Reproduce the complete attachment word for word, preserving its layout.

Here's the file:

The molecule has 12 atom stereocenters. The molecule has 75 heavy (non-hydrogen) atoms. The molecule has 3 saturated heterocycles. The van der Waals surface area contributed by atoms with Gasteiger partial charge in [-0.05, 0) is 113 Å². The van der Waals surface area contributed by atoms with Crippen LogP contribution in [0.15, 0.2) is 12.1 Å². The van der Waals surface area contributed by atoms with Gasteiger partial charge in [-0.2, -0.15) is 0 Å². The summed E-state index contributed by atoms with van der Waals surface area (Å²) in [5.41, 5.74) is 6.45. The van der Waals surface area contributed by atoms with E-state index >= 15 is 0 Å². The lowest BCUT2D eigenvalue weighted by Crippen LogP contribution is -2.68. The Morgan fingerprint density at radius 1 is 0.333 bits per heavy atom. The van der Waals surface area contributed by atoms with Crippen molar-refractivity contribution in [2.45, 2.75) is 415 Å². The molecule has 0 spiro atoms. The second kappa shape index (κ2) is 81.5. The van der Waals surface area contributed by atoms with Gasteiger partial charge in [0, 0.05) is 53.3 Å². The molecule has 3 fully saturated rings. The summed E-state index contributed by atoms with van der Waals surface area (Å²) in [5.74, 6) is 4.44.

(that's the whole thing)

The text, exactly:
The molecule has 12 atom stereocenters. The molecule has 75 heavy (non-hydrogen) atoms. The molecule has 3 saturated heterocycles. The van der Waals surface area contributed by atoms with Gasteiger partial charge in [-0.05, 0) is 113 Å². The van der Waals surface area contributed by atoms with Crippen LogP contribution in [0.15, 0.2) is 12.1 Å². The van der Waals surface area contributed by atoms with Gasteiger partial charge in [-0.2, -0.15) is 0 Å². The summed E-state index contributed by atoms with van der Waals surface area (Å²) in [5.41, 5.74) is 6.45. The van der Waals surface area contributed by atoms with E-state index >= 15 is 0 Å². The lowest BCUT2D eigenvalue weighted by Crippen LogP contribution is -2.68. The Morgan fingerprint density at radius 1 is 0.333 bits per heavy atom. The van der Waals surface area contributed by atoms with Crippen molar-refractivity contribution in [2.45, 2.75) is 415 Å². The molecule has 0 spiro atoms. The second kappa shape index (κ2) is 81.5. The van der Waals surface area contributed by atoms with Gasteiger partial charge in [0, 0.05) is 53.3 Å². The molecule has 3 fully saturated rings. The summed E-state index contributed by atoms with van der Waals surface area (Å²) in [5.74, 6) is 4.44.